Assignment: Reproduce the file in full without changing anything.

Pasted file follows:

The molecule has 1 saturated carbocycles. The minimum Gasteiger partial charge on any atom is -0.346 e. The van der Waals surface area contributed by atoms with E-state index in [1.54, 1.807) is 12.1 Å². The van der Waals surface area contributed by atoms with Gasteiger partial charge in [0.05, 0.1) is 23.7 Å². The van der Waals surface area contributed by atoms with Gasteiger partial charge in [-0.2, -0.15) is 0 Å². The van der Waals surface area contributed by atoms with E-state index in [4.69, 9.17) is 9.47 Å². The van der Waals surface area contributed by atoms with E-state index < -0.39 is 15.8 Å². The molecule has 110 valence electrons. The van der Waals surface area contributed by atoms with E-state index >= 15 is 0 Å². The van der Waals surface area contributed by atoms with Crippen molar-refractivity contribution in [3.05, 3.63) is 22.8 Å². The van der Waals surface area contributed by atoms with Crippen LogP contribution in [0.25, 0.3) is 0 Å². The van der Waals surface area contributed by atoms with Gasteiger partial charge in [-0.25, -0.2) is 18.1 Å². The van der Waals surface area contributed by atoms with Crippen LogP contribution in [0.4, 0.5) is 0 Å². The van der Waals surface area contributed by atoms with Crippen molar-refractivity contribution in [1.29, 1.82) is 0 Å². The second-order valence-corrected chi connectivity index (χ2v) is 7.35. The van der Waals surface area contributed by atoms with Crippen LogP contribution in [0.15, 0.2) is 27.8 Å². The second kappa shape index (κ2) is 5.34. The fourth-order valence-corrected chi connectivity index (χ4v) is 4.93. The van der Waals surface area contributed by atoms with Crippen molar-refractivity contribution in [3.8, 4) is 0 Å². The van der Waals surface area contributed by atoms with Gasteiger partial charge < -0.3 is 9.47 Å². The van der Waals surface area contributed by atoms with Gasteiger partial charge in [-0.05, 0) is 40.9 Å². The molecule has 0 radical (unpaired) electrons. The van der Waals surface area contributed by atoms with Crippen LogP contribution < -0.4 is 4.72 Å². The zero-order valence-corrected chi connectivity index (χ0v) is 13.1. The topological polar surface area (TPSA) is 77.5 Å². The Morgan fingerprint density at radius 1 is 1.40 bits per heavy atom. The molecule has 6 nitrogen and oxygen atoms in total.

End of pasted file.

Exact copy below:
The molecule has 1 saturated carbocycles. The minimum Gasteiger partial charge on any atom is -0.346 e. The van der Waals surface area contributed by atoms with E-state index in [1.54, 1.807) is 12.1 Å². The van der Waals surface area contributed by atoms with Gasteiger partial charge in [0.05, 0.1) is 23.7 Å². The van der Waals surface area contributed by atoms with Gasteiger partial charge in [-0.2, -0.15) is 0 Å². The van der Waals surface area contributed by atoms with E-state index in [4.69, 9.17) is 9.47 Å². The van der Waals surface area contributed by atoms with E-state index < -0.39 is 15.8 Å². The molecule has 110 valence electrons. The van der Waals surface area contributed by atoms with E-state index >= 15 is 0 Å². The van der Waals surface area contributed by atoms with Crippen molar-refractivity contribution in [3.05, 3.63) is 22.8 Å². The van der Waals surface area contributed by atoms with Crippen LogP contribution in [0.25, 0.3) is 0 Å². The van der Waals surface area contributed by atoms with Gasteiger partial charge in [-0.25, -0.2) is 18.1 Å². The van der Waals surface area contributed by atoms with Crippen LogP contribution in [0.4, 0.5) is 0 Å². The van der Waals surface area contributed by atoms with Crippen molar-refractivity contribution in [1.29, 1.82) is 0 Å². The second-order valence-corrected chi connectivity index (χ2v) is 7.35. The van der Waals surface area contributed by atoms with Crippen LogP contribution in [0.15, 0.2) is 27.8 Å². The second kappa shape index (κ2) is 5.34. The fourth-order valence-corrected chi connectivity index (χ4v) is 4.93. The van der Waals surface area contributed by atoms with Crippen molar-refractivity contribution in [3.8, 4) is 0 Å². The van der Waals surface area contributed by atoms with Gasteiger partial charge < -0.3 is 9.47 Å². The van der Waals surface area contributed by atoms with Gasteiger partial charge in [-0.05, 0) is 40.9 Å². The molecule has 0 radical (unpaired) electrons. The van der Waals surface area contributed by atoms with Crippen LogP contribution < -0.4 is 4.72 Å². The zero-order valence-corrected chi connectivity index (χ0v) is 13.1. The topological polar surface area (TPSA) is 77.5 Å². The Morgan fingerprint density at radius 1 is 1.40 bits per heavy atom. The molecule has 6 nitrogen and oxygen atoms in total.